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Config::Perl::V - Structured data retrieval of perl -V output


use Config::Perl::V;

my $local_config = Config::Perl::V::myconfig ();
print $local_config->{config}{osname};


$conf = myconfig ()

This function will collect the data described in "The hash structure" below, and return that as a hash reference. It optionally accepts an option to include more entries from %ENV. See "environment" below.

Note that this will not work on uninstalled perls when called with -I/path/to/uninstalled/perl/lib, but it works when that path is in $PERL5LIB or in $PERL5OPT, as paths passed using -I are not known when the -V information is collected.

$conf = plv2hash ($text [, ...])

Convert a sole 'perl -V' text block, or list of lines, to a complete myconfig hash. All unknown entries are defaulted.

$info = summary ([$conf])

Return an arbitrary selection of the information. If no $conf is given, myconfig () is used instead.

$md5 = signature ([$conf])

Return the MD5 of the info returned by summary () without the config_args entry.

If Digest::MD5 is not available, it return a string with only 0's.

The hash structure

The returned hash consists of 4 parts:


This information is extracted from the second block that is emitted by perl -V, and usually looks something like

Characteristics of this binary (from libperl):
  Compile-time options: DEBUGGING USE_64_BIT_INT USE_LARGE_FILES
  Locally applied patches:
  Built under linux
  Compiled at Jun 13 2005 10:44:20


Characteristics of this binary (from libperl):
  Compile-time options: DEBUGGING MULTIPLICITY
                        PERL_USE_SAFE_PUTENV USE_ITHREADS
                        USE_LARGE_FILES USE_PERLIO
  Built under linux
  Compiled at Jan 28 2009 15:26:59

This information is not available anywhere else, including %Config, but it is the information that is only known to the perl binary.

The extracted information is stored in 5 entries in the build hash:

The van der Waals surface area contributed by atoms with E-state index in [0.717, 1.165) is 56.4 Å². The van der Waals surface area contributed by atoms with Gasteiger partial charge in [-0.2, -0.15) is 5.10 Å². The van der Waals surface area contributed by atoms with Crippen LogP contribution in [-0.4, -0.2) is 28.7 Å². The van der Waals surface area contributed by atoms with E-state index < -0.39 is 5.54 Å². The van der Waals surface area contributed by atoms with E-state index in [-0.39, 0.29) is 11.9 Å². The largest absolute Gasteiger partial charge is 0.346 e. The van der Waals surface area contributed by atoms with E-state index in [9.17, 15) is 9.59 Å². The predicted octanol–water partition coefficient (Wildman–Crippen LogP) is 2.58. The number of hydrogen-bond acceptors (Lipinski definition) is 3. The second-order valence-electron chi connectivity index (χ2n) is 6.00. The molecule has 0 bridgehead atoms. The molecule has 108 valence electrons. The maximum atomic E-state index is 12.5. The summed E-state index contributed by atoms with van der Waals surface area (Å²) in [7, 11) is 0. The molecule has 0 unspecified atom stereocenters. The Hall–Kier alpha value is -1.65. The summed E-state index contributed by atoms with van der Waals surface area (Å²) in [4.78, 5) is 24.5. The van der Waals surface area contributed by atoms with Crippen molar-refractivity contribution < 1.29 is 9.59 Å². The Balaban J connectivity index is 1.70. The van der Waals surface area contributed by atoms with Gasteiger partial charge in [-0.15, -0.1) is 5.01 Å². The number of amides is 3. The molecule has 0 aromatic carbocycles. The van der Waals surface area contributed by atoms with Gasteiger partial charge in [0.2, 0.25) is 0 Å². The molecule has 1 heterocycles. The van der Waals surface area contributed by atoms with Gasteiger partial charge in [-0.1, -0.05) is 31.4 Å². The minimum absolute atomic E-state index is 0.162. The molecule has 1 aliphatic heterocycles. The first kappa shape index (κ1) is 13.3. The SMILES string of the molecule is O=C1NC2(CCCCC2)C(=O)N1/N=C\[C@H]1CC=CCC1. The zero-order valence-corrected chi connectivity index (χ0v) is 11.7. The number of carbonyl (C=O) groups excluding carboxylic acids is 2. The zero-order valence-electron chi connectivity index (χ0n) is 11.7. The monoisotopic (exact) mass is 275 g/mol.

This is most likely the same as $Config{osname}, and was the name known when perl was built. It might be different if perl was cross-compiled.

The default for this field, if it cannot be extracted, is to copy $Config{osname}. The two may be differing in casing (OpenBSD vs openbsd).


This is the time string for which the perl binary was compiled. The default value is 0.


This is a hash with all the known defines as keys. The value is either 0, which means unknown or unset, or 1, which means defined.


As some variables are reported by a different name in the output of perl -V than their actual name in %Config, I decided to leave the config entry as close to reality as possible, and put in the entries that might have been guessed by the printed output in a separate block.


This is a list of optionally locally applied patches. Default is an empty list.


By default this hash is only filled with the environment variables out of %ENV that start with PERL, but you can pass the env option to myconfig to get more

my $conf = Config::Perl::V::myconfig ({ env => qr/^ORACLE/ });
my $conf = Config::Perl::V::myconfig ([ env => qr/^ORACLE/ ]);

This hash is filled with the variables that perl -V fills its report with, and it has the same variables that Config::myconfig returns from %Config.


This is the list of default @INC.


This module was written to be able to return the configuration for the currently used perl as deeply as needed for the CPANTESTERS framework. Up until now they used the output of myconfig as a single text blob, and so it was missing the vital binary characteristics of the running perl and the optional applied patches.


Please feedback what is wrong


* Implement retrieval functions/methods
* Documentation
* Error checking
* Tests


H.Merijn Brand <>


Copyright (C) 2009-2020 H.Merijn Brand

This library is free software; you can redistribute it and/or modify it under the same terms as Perl itself.